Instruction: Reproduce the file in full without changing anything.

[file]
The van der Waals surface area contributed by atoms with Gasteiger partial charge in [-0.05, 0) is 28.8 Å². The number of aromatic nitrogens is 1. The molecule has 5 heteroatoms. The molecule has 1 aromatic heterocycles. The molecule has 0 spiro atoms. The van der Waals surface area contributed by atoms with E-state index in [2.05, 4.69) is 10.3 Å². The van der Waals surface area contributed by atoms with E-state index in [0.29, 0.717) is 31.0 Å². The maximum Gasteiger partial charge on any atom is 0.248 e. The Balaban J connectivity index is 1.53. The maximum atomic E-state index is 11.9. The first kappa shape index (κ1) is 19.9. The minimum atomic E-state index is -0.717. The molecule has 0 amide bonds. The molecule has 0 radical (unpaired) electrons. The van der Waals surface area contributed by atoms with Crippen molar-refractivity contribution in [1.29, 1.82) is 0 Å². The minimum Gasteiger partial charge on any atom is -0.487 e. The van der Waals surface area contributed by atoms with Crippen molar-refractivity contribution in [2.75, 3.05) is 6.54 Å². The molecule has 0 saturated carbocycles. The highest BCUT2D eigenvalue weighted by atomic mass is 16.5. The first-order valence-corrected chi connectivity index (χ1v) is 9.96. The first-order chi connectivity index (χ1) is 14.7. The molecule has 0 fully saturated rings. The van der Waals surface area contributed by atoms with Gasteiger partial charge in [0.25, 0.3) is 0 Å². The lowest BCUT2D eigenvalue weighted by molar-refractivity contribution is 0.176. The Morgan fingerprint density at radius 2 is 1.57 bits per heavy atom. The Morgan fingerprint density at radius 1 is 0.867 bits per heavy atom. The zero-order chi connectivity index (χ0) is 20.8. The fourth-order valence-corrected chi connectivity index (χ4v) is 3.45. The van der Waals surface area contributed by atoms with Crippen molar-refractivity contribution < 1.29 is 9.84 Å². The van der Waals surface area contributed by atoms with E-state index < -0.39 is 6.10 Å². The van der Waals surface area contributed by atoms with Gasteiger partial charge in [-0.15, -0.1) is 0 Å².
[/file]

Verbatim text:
The van der Waals surface area contributed by atoms with Gasteiger partial charge in [-0.05, 0) is 28.8 Å². The number of aromatic nitrogens is 1. The molecule has 5 heteroatoms. The molecule has 1 aromatic heterocycles. The molecule has 0 spiro atoms. The van der Waals surface area contributed by atoms with E-state index in [2.05, 4.69) is 10.3 Å². The van der Waals surface area contributed by atoms with E-state index in [0.29, 0.717) is 31.0 Å². The maximum Gasteiger partial charge on any atom is 0.248 e. The Balaban J connectivity index is 1.53. The maximum atomic E-state index is 11.9. The first kappa shape index (κ1) is 19.9. The minimum atomic E-state index is -0.717. The molecule has 0 amide bonds. The molecule has 0 radical (unpaired) electrons. The van der Waals surface area contributed by atoms with Crippen molar-refractivity contribution in [1.29, 1.82) is 0 Å². The minimum Gasteiger partial charge on any atom is -0.487 e. The van der Waals surface area contributed by atoms with Crippen molar-refractivity contribution in [2.75, 3.05) is 6.54 Å². The molecule has 0 saturated carbocycles. The highest BCUT2D eigenvalue weighted by atomic mass is 16.5. The first-order valence-corrected chi connectivity index (χ1v) is 9.96. The first-order chi connectivity index (χ1) is 14.7. The molecule has 0 fully saturated rings. The van der Waals surface area contributed by atoms with Gasteiger partial charge in [0.25, 0.3) is 0 Å². The lowest BCUT2D eigenvalue weighted by molar-refractivity contribution is 0.176. The Morgan fingerprint density at radius 2 is 1.57 bits per heavy atom. The Morgan fingerprint density at radius 1 is 0.867 bits per heavy atom. The zero-order chi connectivity index (χ0) is 20.8. The fourth-order valence-corrected chi connectivity index (χ4v) is 3.45. The van der Waals surface area contributed by atoms with Crippen molar-refractivity contribution < 1.29 is 9.84 Å². The van der Waals surface area contributed by atoms with E-state index < -0.39 is 6.10 Å². The van der Waals surface area contributed by atoms with Gasteiger partial charge in [-0.15, -0.1) is 0 Å².